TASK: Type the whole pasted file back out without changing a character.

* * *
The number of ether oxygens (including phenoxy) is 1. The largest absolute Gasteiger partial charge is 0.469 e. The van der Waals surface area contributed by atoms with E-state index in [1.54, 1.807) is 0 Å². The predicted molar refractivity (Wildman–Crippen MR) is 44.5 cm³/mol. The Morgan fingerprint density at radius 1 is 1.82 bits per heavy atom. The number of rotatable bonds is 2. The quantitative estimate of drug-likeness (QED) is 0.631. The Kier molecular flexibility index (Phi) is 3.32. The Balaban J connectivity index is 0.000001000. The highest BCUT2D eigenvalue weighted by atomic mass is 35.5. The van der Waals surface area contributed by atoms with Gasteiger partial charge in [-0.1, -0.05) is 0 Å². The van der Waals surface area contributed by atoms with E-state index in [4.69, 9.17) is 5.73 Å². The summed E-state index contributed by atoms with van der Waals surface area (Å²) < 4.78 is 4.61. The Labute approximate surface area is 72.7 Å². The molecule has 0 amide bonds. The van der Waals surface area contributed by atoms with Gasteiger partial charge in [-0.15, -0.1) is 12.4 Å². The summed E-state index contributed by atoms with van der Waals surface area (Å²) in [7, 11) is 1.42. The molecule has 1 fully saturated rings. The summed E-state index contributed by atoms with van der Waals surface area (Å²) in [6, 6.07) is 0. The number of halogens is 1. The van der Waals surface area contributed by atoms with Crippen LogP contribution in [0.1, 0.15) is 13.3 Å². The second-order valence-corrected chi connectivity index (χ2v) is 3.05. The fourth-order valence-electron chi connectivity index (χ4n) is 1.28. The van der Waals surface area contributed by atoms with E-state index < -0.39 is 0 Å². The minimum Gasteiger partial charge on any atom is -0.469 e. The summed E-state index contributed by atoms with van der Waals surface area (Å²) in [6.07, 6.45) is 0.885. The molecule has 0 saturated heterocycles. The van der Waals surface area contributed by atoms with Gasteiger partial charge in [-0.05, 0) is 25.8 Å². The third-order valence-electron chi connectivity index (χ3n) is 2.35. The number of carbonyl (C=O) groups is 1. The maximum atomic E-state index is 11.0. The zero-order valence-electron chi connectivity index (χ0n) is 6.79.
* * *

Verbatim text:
The number of ether oxygens (including phenoxy) is 1. The largest absolute Gasteiger partial charge is 0.469 e. The van der Waals surface area contributed by atoms with E-state index in [1.54, 1.807) is 0 Å². The predicted molar refractivity (Wildman–Crippen MR) is 44.5 cm³/mol. The Morgan fingerprint density at radius 1 is 1.82 bits per heavy atom. The number of rotatable bonds is 2. The quantitative estimate of drug-likeness (QED) is 0.631. The Kier molecular flexibility index (Phi) is 3.32. The Balaban J connectivity index is 0.000001000. The highest BCUT2D eigenvalue weighted by atomic mass is 35.5. The van der Waals surface area contributed by atoms with Gasteiger partial charge in [-0.1, -0.05) is 0 Å². The van der Waals surface area contributed by atoms with E-state index in [4.69, 9.17) is 5.73 Å². The summed E-state index contributed by atoms with van der Waals surface area (Å²) < 4.78 is 4.61. The Labute approximate surface area is 72.7 Å². The molecule has 0 amide bonds. The van der Waals surface area contributed by atoms with Gasteiger partial charge in [-0.15, -0.1) is 12.4 Å². The summed E-state index contributed by atoms with van der Waals surface area (Å²) in [7, 11) is 1.42. The molecule has 1 fully saturated rings. The summed E-state index contributed by atoms with van der Waals surface area (Å²) in [6, 6.07) is 0. The number of halogens is 1. The van der Waals surface area contributed by atoms with Crippen LogP contribution in [0.1, 0.15) is 13.3 Å². The second-order valence-corrected chi connectivity index (χ2v) is 3.05. The fourth-order valence-electron chi connectivity index (χ4n) is 1.28. The van der Waals surface area contributed by atoms with E-state index < -0.39 is 0 Å². The minimum Gasteiger partial charge on any atom is -0.469 e. The summed E-state index contributed by atoms with van der Waals surface area (Å²) in [6.07, 6.45) is 0.885. The molecule has 0 saturated heterocycles. The van der Waals surface area contributed by atoms with Gasteiger partial charge in [-0.05, 0) is 25.8 Å². The third-order valence-electron chi connectivity index (χ3n) is 2.35. The number of carbonyl (C=O) groups is 1. The maximum atomic E-state index is 11.0. The zero-order valence-electron chi connectivity index (χ0n) is 6.79.